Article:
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Types of inheritance in c++ with example program

Updated on June 13, 2016

1. Introduction

In this hub, we will see about Inheritance in C++ with Simple example Program. Inheritance is code re-use mechanism. Consider Truck and Car. They both have the functionality of Accelerate, Brake, starting and stopping the engine. They both have properties like fuel level, current speed etc. But, most of the cars have 4 tires and truck may have six, eight or even 16 make you think that Number tires property may not be same for Truck and car.

From the above discussion of real world object, you can place CVehicle as base class which includes common properties like Fuel Level and Current speed. Similarly, the common action it can perform like Accelerate and Brake can be placed in CVehicle. CCar and CTruck can derive from the CVehicle and these classes have properties and behavior specific to it. Say for example both CCar and CTruck can have member variable to hold Number of tires.

Have a Look at below picture:

Inheritance Model
Inheritance Model | Source

2. The CVehicle Class

The code for the CVehicle class is shown below. This class has two private members m_FuelLevel and m_CurrentSpeed. These two members are accessed in the class member functions Accelerate() and Brake(). In these functions, we modify the member variable m_CurrentSpeed and also display the state of the vehicle in terms of Speed and Fuel level. OK. This is basic functionality that is implemented in the BASE class CVehicle.

class CVehicle
{
protected:
	int m_FuelLevel;
	int m_CurrentSpeed;

protected:
	void PrintVehicleProps()
	{
		cout<< "Base Properties:" << endl;
		cout<< "========================" << endl;
		cout<< "Current Speed:" << m_CurrentSpeed << endl;
		cout<< "Fuel Level:" << m_FuelLevel << endl;
		cout<< endl; 
	}

public:
	//Constructor
	CVehicle()
	{
		m_FuelLevel = 50;
		m_CurrentSpeed = 0;
	}

	//Increase Speed
	void Accelerate()
	{
		m_CurrentSpeed = m_CurrentSpeed + 15;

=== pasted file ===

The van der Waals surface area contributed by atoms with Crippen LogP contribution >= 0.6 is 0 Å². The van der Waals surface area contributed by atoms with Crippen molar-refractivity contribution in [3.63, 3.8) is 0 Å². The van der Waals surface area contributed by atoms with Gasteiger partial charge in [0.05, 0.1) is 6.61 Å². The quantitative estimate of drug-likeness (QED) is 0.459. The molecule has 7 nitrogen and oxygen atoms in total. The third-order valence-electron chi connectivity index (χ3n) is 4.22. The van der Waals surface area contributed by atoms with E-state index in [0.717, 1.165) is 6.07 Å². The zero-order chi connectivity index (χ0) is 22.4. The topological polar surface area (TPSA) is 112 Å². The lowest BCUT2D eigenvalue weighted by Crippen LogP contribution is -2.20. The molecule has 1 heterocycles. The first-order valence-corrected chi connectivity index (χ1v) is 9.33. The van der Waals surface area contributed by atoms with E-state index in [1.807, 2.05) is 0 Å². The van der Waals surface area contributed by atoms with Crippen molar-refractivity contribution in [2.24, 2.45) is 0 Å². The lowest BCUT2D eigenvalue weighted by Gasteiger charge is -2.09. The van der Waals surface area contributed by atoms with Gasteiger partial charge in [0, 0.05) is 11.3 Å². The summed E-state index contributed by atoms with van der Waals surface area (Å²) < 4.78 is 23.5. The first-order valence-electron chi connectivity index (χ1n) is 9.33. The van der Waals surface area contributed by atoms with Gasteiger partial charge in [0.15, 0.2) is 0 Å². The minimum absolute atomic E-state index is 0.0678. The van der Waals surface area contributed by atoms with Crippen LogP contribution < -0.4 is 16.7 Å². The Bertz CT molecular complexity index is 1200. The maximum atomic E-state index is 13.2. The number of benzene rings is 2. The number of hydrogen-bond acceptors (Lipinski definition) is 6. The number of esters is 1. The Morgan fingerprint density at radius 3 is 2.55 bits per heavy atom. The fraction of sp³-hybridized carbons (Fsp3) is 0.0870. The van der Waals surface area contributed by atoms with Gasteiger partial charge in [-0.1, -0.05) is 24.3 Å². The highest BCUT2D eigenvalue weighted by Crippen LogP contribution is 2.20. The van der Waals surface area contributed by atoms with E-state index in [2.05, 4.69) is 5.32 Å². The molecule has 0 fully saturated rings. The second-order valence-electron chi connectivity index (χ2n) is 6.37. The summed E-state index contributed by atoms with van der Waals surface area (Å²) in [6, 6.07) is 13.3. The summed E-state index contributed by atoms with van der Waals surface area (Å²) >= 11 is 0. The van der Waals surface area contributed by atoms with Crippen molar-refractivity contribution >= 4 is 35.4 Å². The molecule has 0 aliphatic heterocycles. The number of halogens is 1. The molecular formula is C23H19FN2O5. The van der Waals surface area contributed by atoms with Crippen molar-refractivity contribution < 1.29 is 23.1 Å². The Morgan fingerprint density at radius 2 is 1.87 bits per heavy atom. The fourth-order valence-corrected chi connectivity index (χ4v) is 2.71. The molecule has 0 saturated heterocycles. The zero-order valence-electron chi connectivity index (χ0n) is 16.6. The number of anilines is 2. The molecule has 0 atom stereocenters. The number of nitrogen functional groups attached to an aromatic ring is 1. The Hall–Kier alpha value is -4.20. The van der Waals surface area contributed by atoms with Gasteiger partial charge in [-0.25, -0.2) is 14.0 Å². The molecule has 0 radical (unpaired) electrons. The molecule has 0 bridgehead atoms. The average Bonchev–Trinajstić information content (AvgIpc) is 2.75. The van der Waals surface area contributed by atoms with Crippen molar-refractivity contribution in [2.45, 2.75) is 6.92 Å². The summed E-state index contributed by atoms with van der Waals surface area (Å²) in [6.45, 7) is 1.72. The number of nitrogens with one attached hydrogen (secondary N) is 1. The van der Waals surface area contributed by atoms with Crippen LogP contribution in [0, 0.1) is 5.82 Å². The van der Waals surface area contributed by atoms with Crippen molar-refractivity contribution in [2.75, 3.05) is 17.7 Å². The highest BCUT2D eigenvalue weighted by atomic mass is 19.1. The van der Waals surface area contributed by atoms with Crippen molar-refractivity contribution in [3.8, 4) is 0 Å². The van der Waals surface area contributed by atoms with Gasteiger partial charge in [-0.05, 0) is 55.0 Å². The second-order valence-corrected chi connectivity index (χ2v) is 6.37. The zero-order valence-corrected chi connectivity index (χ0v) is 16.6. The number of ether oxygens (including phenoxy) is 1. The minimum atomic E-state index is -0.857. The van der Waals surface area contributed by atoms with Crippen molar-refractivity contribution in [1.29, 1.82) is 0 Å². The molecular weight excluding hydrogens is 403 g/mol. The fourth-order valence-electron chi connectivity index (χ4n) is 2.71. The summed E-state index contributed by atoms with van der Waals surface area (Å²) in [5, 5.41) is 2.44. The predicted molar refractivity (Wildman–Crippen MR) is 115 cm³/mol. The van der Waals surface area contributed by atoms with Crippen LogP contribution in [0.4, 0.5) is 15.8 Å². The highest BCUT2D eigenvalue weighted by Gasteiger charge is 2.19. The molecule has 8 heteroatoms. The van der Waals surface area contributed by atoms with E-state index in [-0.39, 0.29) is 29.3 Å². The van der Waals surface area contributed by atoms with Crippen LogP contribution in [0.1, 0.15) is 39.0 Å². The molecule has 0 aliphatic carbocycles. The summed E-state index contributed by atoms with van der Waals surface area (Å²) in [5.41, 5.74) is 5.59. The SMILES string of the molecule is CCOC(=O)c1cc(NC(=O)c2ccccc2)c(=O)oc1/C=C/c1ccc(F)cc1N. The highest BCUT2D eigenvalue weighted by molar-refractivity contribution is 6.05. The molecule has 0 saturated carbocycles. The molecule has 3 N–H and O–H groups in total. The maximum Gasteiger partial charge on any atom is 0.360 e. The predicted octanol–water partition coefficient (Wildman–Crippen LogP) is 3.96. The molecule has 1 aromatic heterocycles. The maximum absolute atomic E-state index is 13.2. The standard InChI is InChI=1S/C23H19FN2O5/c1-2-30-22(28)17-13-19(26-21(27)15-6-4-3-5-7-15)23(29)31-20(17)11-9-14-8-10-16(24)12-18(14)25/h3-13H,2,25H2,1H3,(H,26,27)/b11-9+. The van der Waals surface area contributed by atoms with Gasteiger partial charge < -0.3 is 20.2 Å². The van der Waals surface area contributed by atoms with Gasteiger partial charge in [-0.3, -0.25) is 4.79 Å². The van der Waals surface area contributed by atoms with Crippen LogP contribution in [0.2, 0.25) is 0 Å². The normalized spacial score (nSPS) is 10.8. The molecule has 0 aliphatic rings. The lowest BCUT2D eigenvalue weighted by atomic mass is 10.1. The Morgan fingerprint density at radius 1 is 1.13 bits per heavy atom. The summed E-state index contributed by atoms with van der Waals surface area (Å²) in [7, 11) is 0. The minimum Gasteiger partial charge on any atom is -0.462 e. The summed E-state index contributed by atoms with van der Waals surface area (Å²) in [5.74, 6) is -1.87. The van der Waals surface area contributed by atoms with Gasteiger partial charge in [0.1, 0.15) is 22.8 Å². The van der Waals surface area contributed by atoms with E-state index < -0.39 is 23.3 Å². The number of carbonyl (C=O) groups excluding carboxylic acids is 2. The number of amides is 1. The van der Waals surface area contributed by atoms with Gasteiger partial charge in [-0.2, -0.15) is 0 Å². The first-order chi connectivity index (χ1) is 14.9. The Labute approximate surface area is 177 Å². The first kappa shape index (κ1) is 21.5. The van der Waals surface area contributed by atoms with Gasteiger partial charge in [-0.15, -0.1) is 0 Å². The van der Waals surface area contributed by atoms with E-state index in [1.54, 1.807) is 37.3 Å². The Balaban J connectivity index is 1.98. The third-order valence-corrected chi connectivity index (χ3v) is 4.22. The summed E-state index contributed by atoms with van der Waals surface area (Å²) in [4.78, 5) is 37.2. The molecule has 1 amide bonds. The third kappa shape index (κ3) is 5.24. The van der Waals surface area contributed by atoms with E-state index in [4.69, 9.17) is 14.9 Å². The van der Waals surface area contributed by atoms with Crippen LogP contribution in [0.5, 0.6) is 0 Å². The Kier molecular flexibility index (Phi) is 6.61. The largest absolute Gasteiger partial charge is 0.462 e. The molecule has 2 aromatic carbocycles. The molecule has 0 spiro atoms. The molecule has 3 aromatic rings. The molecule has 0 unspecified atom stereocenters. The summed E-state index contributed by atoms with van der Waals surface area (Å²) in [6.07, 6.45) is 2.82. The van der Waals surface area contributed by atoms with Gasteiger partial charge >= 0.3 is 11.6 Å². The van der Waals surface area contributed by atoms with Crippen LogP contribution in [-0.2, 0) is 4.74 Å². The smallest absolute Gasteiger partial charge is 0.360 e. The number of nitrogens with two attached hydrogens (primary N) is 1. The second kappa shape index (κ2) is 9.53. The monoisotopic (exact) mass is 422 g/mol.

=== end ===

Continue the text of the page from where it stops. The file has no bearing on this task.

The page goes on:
cout<<"Action: Accelarate. Driving @"<< m_CurrentSpeed << "mph" << endl;
	}

	//Reduce the Speed by Brake
	void Brake()
	{
		m_CurrentSpeed = m_CurrentSpeed - 15;
		cout<<"Acction Brake. Driving  @"<< m_CurrentSpeed << "mph" << endl;
	}
};

3. Inheritance Syntax – The CCar Class

The syntax of the inheritance can be understood from the following picture:

Inheritance Syntax
Inheritance Syntax | Source

The figure shows that CCar is the new class we are going to create and this class will inherit common properties and behavior from existing class CVehicle. Remember that CVehicle class was created by us in the previous section. In our example, CCar is the class “Derived” from the existing “Base” class CVehicle. The public keyword encircled here shows the mode of the inheritance. The mode of the inheritance here is public. We will look at the mode of inheritance in the later sections.

Now have a look at the code given below:

class CCar : public CVehicle
{
private:
	int m_trunk;

public:
	CCar(int trunk)
	{
		m_trunk = trunk;
	}

	void PrintCarProps()
	{

		PrintVehicleProps();
		cout<< "CCar Properties:" << endl;
		cout<< "========================" << endl;
		if (m_trunk > 0)
			cout<< "Trunk Exists" << endl;
		else
			cout<< "No Trunk" << endl;
		cout<< endl; 
	}
};

The derived class CCar inherits the properties and methods from the base class CVehicle. The CCar class a new member or I can say a member specific to the class CCar. This new member m_trunk is used to specify whether a car has a storage space or not. Note that the base class properties m_CurrentSpeed, m_FuelLevel are accessed here on the derived class. In public inheritance (Mode of inheritance), the derived class can access all the private and protected members of the base class.